› Inventory control: what was a shopper looking
for and could not find..

› 0LA" (0n Line Analytical "rocessing)

› Fast interactive exploration of multidim.
› Heavy reliance on manual operations for
› Tedious and error-prone on large
multidimensional data
› Ideal platform for vertical integration of mining
but needs to be interactive instead of batch.
Ô    0m"

› Decision trees [Information discovery, Cognos]

› find factors influencing high profits
› Clustering ["ilot software]
› segment customers to define hierarchy on that dimension
› Time series analysis: [Seagateƞs Holos]
› Query for various shapes along time: eg. spikes, outliers
› Multi-level Associations [Han et al.]
› find association between members of dimensions
› Sarawagi [VLDx2000]


› The åS Government uses Data Mining to track

› A Supermarket becomes an information broker
› xasketball teams use it to track game strategy
› Cross Selling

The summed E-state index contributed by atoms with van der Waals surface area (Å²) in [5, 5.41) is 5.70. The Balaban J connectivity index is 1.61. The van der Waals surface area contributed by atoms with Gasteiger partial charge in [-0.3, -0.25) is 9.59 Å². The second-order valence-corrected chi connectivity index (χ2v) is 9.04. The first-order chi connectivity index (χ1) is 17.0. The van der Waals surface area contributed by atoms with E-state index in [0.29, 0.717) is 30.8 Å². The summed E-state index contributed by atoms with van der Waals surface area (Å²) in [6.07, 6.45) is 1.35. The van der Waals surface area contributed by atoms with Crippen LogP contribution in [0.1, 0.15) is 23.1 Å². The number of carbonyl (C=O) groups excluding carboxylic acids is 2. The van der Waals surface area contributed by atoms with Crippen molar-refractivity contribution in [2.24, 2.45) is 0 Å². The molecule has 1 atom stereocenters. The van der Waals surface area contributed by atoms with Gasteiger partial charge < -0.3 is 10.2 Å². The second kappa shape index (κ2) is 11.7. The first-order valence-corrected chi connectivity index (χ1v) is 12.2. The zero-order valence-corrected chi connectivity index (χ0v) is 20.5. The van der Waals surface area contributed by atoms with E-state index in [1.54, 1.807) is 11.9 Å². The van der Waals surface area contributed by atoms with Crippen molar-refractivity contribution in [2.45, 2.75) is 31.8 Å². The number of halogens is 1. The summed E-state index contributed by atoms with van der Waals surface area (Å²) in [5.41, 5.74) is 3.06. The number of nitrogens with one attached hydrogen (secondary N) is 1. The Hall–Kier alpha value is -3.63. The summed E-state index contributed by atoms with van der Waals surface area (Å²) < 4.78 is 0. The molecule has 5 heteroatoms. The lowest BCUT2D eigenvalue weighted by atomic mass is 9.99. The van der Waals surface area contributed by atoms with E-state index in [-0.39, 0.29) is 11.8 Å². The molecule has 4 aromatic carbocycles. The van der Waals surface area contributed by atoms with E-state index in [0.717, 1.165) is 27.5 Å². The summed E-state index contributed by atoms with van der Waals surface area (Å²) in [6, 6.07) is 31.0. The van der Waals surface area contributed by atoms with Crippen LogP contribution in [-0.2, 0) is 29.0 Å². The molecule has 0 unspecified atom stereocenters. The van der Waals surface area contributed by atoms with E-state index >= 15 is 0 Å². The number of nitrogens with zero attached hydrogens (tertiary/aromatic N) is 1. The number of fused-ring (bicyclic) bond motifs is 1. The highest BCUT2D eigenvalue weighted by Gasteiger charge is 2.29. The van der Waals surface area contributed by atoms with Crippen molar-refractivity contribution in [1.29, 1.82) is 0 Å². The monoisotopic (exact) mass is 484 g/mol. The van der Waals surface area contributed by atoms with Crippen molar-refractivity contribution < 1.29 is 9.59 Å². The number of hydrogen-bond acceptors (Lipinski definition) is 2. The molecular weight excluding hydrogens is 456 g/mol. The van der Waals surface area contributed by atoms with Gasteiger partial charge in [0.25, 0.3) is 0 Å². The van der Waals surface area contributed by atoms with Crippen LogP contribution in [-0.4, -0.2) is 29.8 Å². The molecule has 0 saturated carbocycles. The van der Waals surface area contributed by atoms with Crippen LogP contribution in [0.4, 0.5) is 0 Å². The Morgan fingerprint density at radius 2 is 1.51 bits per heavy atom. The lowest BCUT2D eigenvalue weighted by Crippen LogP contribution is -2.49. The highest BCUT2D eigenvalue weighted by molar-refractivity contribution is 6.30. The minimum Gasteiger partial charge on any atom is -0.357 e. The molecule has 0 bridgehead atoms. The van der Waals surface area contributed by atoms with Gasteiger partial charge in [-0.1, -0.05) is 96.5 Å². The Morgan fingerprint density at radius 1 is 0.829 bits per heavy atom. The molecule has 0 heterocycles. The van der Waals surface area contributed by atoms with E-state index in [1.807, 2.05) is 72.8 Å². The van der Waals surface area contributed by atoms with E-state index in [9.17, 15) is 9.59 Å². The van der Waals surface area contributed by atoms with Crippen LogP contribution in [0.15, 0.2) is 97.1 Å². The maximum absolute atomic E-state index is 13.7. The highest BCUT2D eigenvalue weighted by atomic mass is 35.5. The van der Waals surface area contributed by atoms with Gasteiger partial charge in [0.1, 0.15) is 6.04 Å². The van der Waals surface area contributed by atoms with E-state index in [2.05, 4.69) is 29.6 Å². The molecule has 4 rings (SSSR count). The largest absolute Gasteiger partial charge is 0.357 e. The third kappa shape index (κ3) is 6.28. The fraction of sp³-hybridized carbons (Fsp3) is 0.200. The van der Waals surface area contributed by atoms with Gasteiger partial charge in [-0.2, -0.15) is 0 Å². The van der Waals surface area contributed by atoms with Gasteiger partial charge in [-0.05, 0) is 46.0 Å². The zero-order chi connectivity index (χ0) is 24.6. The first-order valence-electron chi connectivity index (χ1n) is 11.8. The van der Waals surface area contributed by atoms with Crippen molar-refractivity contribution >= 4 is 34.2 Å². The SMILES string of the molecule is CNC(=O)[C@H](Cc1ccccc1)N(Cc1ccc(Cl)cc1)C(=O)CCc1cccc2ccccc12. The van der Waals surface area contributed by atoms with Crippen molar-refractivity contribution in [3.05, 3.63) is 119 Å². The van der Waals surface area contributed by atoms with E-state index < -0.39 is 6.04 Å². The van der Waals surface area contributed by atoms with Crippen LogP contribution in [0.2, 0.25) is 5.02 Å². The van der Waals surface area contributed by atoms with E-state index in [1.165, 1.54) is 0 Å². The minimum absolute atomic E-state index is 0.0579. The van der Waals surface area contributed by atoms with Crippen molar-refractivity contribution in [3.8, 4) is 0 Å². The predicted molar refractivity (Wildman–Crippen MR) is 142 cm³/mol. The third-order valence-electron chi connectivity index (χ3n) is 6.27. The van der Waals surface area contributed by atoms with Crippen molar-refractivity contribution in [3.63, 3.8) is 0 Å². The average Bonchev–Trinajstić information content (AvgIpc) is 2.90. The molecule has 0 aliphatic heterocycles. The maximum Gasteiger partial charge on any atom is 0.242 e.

› Target Marketing
› Holding on to Good Customers
› Weeding out xad Customers
› Network intrusion detection using a combination of
sequential rule discovery and classification tree on 4 Gx
DAR"A data
› Won over (manual) knowledge engineering approach
› http://www.cs.columbia.edu/~sal/JAM/"R0JECT/ provides good
detailed description of the entire process
› Major åS bank: customer attrition prediction
› First segment customers based on financial behavior: found 3
› xuild attrition models for each of the 3 segments
› 40-50% of attritions were predicted == factor of 18 increase
› Targeted credit marketing: major åS banks
› find customer segments based on 13 months credit balances
› build another response model based on surveys
› increased response 4 times -- 2%